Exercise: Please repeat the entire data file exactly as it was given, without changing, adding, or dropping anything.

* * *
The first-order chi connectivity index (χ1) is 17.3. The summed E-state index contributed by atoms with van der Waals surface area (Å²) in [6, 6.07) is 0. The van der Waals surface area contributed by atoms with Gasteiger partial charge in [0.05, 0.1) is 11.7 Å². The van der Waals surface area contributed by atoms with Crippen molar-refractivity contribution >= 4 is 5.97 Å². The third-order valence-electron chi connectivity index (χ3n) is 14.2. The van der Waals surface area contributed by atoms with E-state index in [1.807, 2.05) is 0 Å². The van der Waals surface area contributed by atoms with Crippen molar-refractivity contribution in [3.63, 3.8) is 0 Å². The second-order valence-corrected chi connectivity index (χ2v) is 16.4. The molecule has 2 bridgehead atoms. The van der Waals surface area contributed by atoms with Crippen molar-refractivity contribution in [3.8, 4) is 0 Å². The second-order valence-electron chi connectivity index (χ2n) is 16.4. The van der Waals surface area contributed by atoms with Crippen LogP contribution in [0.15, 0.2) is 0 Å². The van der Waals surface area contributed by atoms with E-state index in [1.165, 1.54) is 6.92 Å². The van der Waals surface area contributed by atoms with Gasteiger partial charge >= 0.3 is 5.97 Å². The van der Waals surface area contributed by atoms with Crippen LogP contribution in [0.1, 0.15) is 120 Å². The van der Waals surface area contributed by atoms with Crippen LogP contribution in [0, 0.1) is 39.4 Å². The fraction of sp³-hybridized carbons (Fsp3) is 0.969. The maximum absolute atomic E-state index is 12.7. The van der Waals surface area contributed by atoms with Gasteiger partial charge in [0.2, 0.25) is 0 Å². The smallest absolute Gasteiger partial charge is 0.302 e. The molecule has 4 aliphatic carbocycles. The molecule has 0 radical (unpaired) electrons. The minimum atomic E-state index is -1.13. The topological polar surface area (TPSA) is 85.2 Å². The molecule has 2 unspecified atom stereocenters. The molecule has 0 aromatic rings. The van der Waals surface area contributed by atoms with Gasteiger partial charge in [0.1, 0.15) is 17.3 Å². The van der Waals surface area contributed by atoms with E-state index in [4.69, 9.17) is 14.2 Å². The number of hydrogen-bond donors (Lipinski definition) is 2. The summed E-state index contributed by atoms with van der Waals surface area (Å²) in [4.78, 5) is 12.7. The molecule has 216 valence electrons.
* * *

The first-order chi connectivity index (χ1) is 17.3. The summed E-state index contributed by atoms with van der Waals surface area (Å²) in [6, 6.07) is 0. The van der Waals surface area contributed by atoms with Gasteiger partial charge in [0.05, 0.1) is 11.7 Å². The van der Waals surface area contributed by atoms with Crippen molar-refractivity contribution >= 4 is 5.97 Å². The third-order valence-electron chi connectivity index (χ3n) is 14.2. The van der Waals surface area contributed by atoms with E-state index in [1.807, 2.05) is 0 Å². The van der Waals surface area contributed by atoms with Crippen molar-refractivity contribution in [3.63, 3.8) is 0 Å². The second-order valence-corrected chi connectivity index (χ2v) is 16.4. The molecule has 2 bridgehead atoms. The van der Waals surface area contributed by atoms with Crippen molar-refractivity contribution in [3.8, 4) is 0 Å². The second-order valence-electron chi connectivity index (χ2n) is 16.4. The van der Waals surface area contributed by atoms with Crippen LogP contribution in [0.15, 0.2) is 0 Å². The van der Waals surface area contributed by atoms with E-state index in [1.165, 1.54) is 6.92 Å². The van der Waals surface area contributed by atoms with Gasteiger partial charge >= 0.3 is 5.97 Å². The van der Waals surface area contributed by atoms with Crippen LogP contribution in [0.1, 0.15) is 120 Å². The van der Waals surface area contributed by atoms with Crippen LogP contribution in [0, 0.1) is 39.4 Å². The fraction of sp³-hybridized carbons (Fsp3) is 0.969. The maximum absolute atomic E-state index is 12.7. The van der Waals surface area contributed by atoms with Gasteiger partial charge in [0.2, 0.25) is 0 Å². The smallest absolute Gasteiger partial charge is 0.302 e. The molecule has 4 aliphatic carbocycles. The molecule has 0 radical (unpaired) electrons. The minimum atomic E-state index is -1.13. The topological polar surface area (TPSA) is 85.2 Å². The molecule has 2 unspecified atom stereocenters. The molecule has 0 aromatic rings. The van der Waals surface area contributed by atoms with Gasteiger partial charge in [0.1, 0.15) is 17.3 Å². The van der Waals surface area contributed by atoms with E-state index in [4.69, 9.17) is 14.2 Å². The number of hydrogen-bond donors (Lipinski definition) is 2. The summed E-state index contributed by atoms with van der Waals surface area (Å²) in [4.78, 5) is 12.7. The molecule has 216 valence electrons.